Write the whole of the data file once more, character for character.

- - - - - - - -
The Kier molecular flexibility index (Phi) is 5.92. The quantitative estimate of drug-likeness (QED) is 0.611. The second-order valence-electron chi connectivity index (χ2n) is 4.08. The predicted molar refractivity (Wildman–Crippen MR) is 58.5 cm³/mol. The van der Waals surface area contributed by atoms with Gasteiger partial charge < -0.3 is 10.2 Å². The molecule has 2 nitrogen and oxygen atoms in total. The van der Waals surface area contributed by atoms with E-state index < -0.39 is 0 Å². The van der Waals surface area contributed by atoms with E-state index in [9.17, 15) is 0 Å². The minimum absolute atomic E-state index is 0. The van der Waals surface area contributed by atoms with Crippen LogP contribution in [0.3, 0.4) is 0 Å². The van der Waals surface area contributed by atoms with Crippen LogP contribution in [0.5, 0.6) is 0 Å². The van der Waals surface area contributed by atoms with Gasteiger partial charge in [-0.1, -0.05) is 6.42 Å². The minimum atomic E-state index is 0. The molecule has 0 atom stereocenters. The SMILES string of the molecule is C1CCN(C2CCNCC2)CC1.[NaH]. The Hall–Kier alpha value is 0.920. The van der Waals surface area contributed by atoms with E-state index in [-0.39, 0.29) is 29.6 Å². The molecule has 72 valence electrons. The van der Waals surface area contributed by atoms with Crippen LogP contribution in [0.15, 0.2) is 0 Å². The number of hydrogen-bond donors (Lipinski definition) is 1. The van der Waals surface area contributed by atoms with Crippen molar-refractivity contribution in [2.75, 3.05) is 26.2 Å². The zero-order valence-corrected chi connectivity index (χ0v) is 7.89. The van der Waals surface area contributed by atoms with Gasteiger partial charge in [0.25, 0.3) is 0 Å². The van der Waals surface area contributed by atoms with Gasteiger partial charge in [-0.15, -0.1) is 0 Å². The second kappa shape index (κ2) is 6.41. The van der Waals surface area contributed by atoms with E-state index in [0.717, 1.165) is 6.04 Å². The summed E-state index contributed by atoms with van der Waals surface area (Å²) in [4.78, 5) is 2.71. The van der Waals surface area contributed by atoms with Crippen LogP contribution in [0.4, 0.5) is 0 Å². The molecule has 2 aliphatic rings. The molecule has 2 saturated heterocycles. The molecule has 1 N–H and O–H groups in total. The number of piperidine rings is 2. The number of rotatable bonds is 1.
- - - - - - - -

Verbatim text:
The Kier molecular flexibility index (Phi) is 5.92. The quantitative estimate of drug-likeness (QED) is 0.611. The second-order valence-electron chi connectivity index (χ2n) is 4.08. The predicted molar refractivity (Wildman–Crippen MR) is 58.5 cm³/mol. The van der Waals surface area contributed by atoms with Gasteiger partial charge < -0.3 is 10.2 Å². The molecule has 2 nitrogen and oxygen atoms in total. The van der Waals surface area contributed by atoms with E-state index < -0.39 is 0 Å². The van der Waals surface area contributed by atoms with E-state index in [9.17, 15) is 0 Å². The minimum absolute atomic E-state index is 0. The van der Waals surface area contributed by atoms with Crippen LogP contribution in [0.3, 0.4) is 0 Å². The van der Waals surface area contributed by atoms with Crippen LogP contribution in [0.5, 0.6) is 0 Å². The van der Waals surface area contributed by atoms with Gasteiger partial charge in [-0.1, -0.05) is 6.42 Å². The minimum atomic E-state index is 0. The molecule has 0 atom stereocenters. The SMILES string of the molecule is C1CCN(C2CCNCC2)CC1.[NaH]. The Hall–Kier alpha value is 0.920. The van der Waals surface area contributed by atoms with E-state index in [-0.39, 0.29) is 29.6 Å². The molecule has 72 valence electrons. The van der Waals surface area contributed by atoms with Crippen LogP contribution in [0.15, 0.2) is 0 Å². The number of hydrogen-bond donors (Lipinski definition) is 1. The van der Waals surface area contributed by atoms with Crippen molar-refractivity contribution in [2.75, 3.05) is 26.2 Å². The zero-order valence-corrected chi connectivity index (χ0v) is 7.89. The van der Waals surface area contributed by atoms with Gasteiger partial charge in [0.25, 0.3) is 0 Å². The van der Waals surface area contributed by atoms with Gasteiger partial charge in [-0.15, -0.1) is 0 Å². The second kappa shape index (κ2) is 6.41. The van der Waals surface area contributed by atoms with E-state index in [0.717, 1.165) is 6.04 Å². The summed E-state index contributed by atoms with van der Waals surface area (Å²) in [4.78, 5) is 2.71. The van der Waals surface area contributed by atoms with Crippen LogP contribution in [0.4, 0.5) is 0 Å². The molecule has 2 aliphatic rings. The molecule has 2 saturated heterocycles. The molecule has 1 N–H and O–H groups in total. The number of piperidine rings is 2. The number of rotatable bonds is 1.